Drew Barrymore is very cute. She is an actor you pull for. You want her to succeed. The aisle is very crowded and there is a lot of gum on the floor. It will be difficult to get out of the theater in the middle of the film without your shoes making a big sucking sound.
So stay a few more minutes and watch Drew Barrymore play Josie Geller, youngest copy editor on her Chicago newspaper. Remember that Drew Barrymore was Elliot’s adorable little sister in E.T., even though E.T. is home already and you’re stuck at the multiplex. Drew Barrymore has grown up now and she is dynamite. She’s a wonderful physical comedian and when she’s on the screen you can’t take your eyes off her. So sit down. Maybe it’ll get better.
It gets worse. Josie can’t stop saying things like "when you fall in love the only thing in focus is you and that special person" to the sex-crazed clods in her newsroom. Worse, the premise is impossible. They want you to believe that the students in the high school in which Josie has enrolled (as an undercover newspaper reporter) won’t recognize she’s a fake even though she’s light years more intelligent and mature and looks around 10 years older and is carrying a wire and a hidden camera.
And they won’t notice that her brother (David Arquette) – who has enrolled in the same school to help her – is 23 years old. And her teacher (Michael Vartan) won’t catch on even though Josie can quote Shakespeare and the rest of her class can’t even count to two. And the teacher feels free to flirt shamelessly with her even though if he did in the real world what he does in the movie they would have him in a straightjacket making license plates inside of ten minutes.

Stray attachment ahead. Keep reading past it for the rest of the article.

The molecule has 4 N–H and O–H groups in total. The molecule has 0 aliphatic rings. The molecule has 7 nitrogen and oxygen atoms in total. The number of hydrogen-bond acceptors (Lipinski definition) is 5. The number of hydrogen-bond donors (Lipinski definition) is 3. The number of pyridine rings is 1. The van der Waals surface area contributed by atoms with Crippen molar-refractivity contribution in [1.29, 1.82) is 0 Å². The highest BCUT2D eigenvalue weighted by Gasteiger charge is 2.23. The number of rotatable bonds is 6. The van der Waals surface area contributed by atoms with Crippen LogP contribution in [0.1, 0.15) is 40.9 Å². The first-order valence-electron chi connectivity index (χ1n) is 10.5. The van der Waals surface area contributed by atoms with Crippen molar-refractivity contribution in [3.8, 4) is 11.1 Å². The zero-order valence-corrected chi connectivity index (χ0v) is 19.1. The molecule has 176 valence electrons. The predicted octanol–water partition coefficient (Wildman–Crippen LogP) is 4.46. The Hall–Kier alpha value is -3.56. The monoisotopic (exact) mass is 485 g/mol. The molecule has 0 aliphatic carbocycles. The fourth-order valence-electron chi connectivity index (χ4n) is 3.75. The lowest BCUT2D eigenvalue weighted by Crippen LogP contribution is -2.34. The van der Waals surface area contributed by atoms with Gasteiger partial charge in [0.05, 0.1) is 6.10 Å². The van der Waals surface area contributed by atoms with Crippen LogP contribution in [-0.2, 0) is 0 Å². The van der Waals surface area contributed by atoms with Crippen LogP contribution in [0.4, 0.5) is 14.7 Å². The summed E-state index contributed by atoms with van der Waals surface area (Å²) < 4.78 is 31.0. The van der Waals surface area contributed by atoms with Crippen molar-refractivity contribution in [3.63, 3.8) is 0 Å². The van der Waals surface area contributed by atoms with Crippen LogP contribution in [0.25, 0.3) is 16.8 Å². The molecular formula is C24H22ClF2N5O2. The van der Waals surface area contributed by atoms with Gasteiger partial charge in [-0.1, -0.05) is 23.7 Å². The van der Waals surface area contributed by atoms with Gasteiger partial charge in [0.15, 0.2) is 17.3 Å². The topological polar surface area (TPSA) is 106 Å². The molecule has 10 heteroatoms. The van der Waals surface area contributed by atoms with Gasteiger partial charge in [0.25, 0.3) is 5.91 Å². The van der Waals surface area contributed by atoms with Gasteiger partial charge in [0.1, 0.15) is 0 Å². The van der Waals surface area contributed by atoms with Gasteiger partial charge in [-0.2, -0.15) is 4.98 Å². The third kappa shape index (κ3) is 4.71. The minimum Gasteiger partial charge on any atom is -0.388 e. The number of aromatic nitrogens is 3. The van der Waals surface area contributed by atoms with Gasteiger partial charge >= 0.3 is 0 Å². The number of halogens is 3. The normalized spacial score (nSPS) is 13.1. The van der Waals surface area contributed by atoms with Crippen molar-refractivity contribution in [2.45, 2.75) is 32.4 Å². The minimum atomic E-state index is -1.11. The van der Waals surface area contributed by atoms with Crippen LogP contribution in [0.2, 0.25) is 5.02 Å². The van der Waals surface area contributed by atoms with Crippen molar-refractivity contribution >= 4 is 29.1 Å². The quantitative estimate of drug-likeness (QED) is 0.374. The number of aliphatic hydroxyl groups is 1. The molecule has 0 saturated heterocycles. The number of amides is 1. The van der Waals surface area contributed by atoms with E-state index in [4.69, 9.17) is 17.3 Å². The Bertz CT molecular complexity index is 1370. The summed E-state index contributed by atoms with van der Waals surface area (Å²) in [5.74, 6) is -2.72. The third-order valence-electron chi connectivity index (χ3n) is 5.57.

Still, it’s cold out and it’s raining. You could catch pneumonia if you go out in weather like that. People in the theater are laughing. Maybe you’re missing something? Ask the friend you came with. "Have you laughed yet?" "No, have you?" Then the nerdy girl (Leelee Sobieski), who has failed completely to convince us that she isn’t really beautiful underneath the glasses, turns out to be beautiful underneath the glasses. And Josie’s newspaper editor (John C. Reilly) keeps screaming at Josie: "Have sex with your teacher! Now THAT’S NEWS!" Somehow Josie’s Shakespeare course has become Sex Ed. They’re putting condoms on bananas. I kid you not. And Josie’s condom flies up and hits the teacher in the eye! THAT’S IT! I’M OUTA HERE!
Wait. There’s only five minutes left. Josie is in personal crisis. She is standing on a pitcher’s mound and everyone in Chicago is there and in five minutes maybe the love of her life will show up and walk out onto the field and she’ll get her first kiss. She’s 26 years old, urbane, smart, gorgeous, and she’s never been kissed. Okay, just go with it. Sit down and root for Josie. Look, here comes her true love. Ah Jeez, it’s the idiot teacher. He kisses her. Smack. Twice. Smack smack. OK, HE KISSED HER! HALLE-FREAKING-LUJAH. CHANGE THE TITLE! LET’S GO!
Why do all films about high school seem to be made by people who are so serious about trashing it? True, high school was awful, but it was certainly real. Never Been Kissed and the recent 10 Things I Hate About You aren’t real, they’re just dumb. This movie gets a DN8. This means do NOT spent $8 to see it. It also gets an RL5. This means rent it and watch only the last five minutes. Better yet, rent it with your girlfriend who likes romantic endings, but find something else you have to do until the last five minutes. The last five
minutes are good. That’s when you walk in, sit down, watch Josie get kissed, lean down, and pucker up yourself. You can’t lose.